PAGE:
Three cheers for competition, innovative alternatives and nifty new apps. Hats off to low-budget basement start-ups’ covert guerrilla marketing. Hail righteousness and activism. But disinformation, half-truths and unsubstantiated wild accusations packaged as a Greenpeace-esque write-in campaign does not for a reputable car+driver service make.
And that is what I was under the impression Uber, was supposed to be. As a registered user, the email I got from them today put all that into serious question.
Uber is a taxi-like, black car service new to Stockholm. It differs from traditional taxi services in that it’s all about the mobile application -ordering and paying and the promise of more luxury vehicles. A lot of Stockholm’s fleet taxis are leather-appolstered V70s and Mercedes and not grimy, dented up yellow cabs, so the immediate appeal beyond novel and hipster was sedate for me.
A visiting friend from Boston (Watertown more specifically –gotta ride the 15-minutes of fame train) tipped me off to Uber over Easter. Since then, I have only had one need for a cab. Solo at 4am, a long festive evening behind me, squinting with slightly blurry vision I chickened out and called Ole Faithful, Taxi Stockholm. A black Mercedes sedan came within minutes to whisk me home. Fair to note, the estimate by Uber ranged between SEK 400 and 600. Taxi Stockholm ended up charging me SEK 500. That’s ballpark.
Comforted by a fair estimate experience and having read a few rave reviews, I was on beginning to talk up the service without my own real test drive. People I knew and trusted genuinely liked Uber. Spread the love.
Until that email.
Headline: RÄDDA UBER (Save Uber).
Message: The big bad state transit authority was trying to shut down Uber.
Heartstring pull: Exceptions made for services driving royal people and fancy, schmancy corporate fat cats (Booooo! Hissss!)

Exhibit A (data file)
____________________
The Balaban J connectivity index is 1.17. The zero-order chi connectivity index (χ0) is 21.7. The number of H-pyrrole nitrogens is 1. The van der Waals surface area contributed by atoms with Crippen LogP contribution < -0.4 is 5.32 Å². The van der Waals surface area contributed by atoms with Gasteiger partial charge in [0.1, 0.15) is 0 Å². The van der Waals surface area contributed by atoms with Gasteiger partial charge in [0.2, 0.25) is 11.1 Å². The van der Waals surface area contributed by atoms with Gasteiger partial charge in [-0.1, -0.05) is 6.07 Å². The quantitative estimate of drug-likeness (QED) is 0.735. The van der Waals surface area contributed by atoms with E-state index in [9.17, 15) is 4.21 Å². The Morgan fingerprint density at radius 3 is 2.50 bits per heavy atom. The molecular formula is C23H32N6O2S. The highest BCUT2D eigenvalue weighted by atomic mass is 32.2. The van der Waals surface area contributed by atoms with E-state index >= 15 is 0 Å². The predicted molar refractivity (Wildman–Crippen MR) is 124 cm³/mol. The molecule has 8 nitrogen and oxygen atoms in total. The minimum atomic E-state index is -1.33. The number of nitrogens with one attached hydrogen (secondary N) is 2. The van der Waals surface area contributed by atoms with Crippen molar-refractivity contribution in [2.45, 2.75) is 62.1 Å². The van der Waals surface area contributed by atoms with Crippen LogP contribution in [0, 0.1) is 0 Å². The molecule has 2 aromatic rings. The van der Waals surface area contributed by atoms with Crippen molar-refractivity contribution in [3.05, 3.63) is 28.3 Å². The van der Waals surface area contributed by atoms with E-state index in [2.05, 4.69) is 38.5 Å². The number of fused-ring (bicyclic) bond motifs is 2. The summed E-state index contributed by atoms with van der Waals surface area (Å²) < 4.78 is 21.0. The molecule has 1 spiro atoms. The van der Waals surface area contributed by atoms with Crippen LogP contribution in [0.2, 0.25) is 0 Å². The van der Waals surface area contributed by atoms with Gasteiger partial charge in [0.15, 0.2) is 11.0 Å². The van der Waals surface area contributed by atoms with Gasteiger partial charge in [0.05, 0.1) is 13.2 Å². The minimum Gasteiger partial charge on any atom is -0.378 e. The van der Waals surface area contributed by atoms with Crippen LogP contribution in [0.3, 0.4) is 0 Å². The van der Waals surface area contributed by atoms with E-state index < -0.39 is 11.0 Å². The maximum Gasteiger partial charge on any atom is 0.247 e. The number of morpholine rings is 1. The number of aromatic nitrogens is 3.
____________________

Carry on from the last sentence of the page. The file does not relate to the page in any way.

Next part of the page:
Call to action: Rise up, protest, write your congressman (or rather this long list of Swedish officials) and for Uber’s sake and the salvation of all mankind; sign the petition (they implore you!)
Act now and you get a complementary hashtag complete with each Tweet, #UberSthlmLove, the hash of Woodstock meets Occupy Stockholm. The Twittosphere went wild. Much of it was uninnovative, SAVE UBER!
But a number of voices started asking the embarrassingly probing question: HUH?
And then some light started getting shed on the subject. This tempest-in-a-teapot call to arms is not new to Uber’s modus operandi. Pando Daily wrote “Who is the real bully? Uber or New York”. And in Swedish from yesterday evening, Computer Sweden was one of the first to publish the actual statement from the Swedish Transport Authority:
“Uber finns i Stockholm och tillhandahåller tjänster för taxiföretag. Två taxiföretag som vill ansluta sig till Uber har ansökt till Transportstyrelsen om undantag från krav på taxameter. I dessa ansökningar står det att Uber kräver att företagen ska ha undantag från krav på taxameter för att få ansluta sig.”
Loosely explained in English: “Uber is a taxi service and gotta have an approved meter”
Joakim Jardenberg gave insightful thoughts about the ‘rave campaign’ and a potential resolution (in Swedish). Simply: Get a meter!
But Uber CEO, Travis Kalanick, is against the taxi meter. In a discussion on Twitter he wrote, “our customers do not want meters or stickers… they want a chauffeur service”.
That might be true in the US where black car services appeal to the über cool who want something a little more refined and are willing to pay for it, but most of Stockholm ain’t about that. More because it doesn’t need to be. Each of the major taxi companies of Stockholm have their own apps, can easily be called from your cell and a new, clean car comes within minutes. But certainly the exclusivity appeals to many and I know that some people prefer to not handle money. So who knows.
Ultimately, I think this PR-campaign movement is going to backfire. It is going to get them recognition for sure. But after the empty “SAVE Uber” chanting dies down, the influential voices -once strong advocates and ambassadors- will be singing different tunes. And they may be slightly off key.
Or the new innovation will disrupt the established Stockholm taxi services as we know it and we’ll end up with the Spotify of private transport. Cuz that’s how Sweden rolls.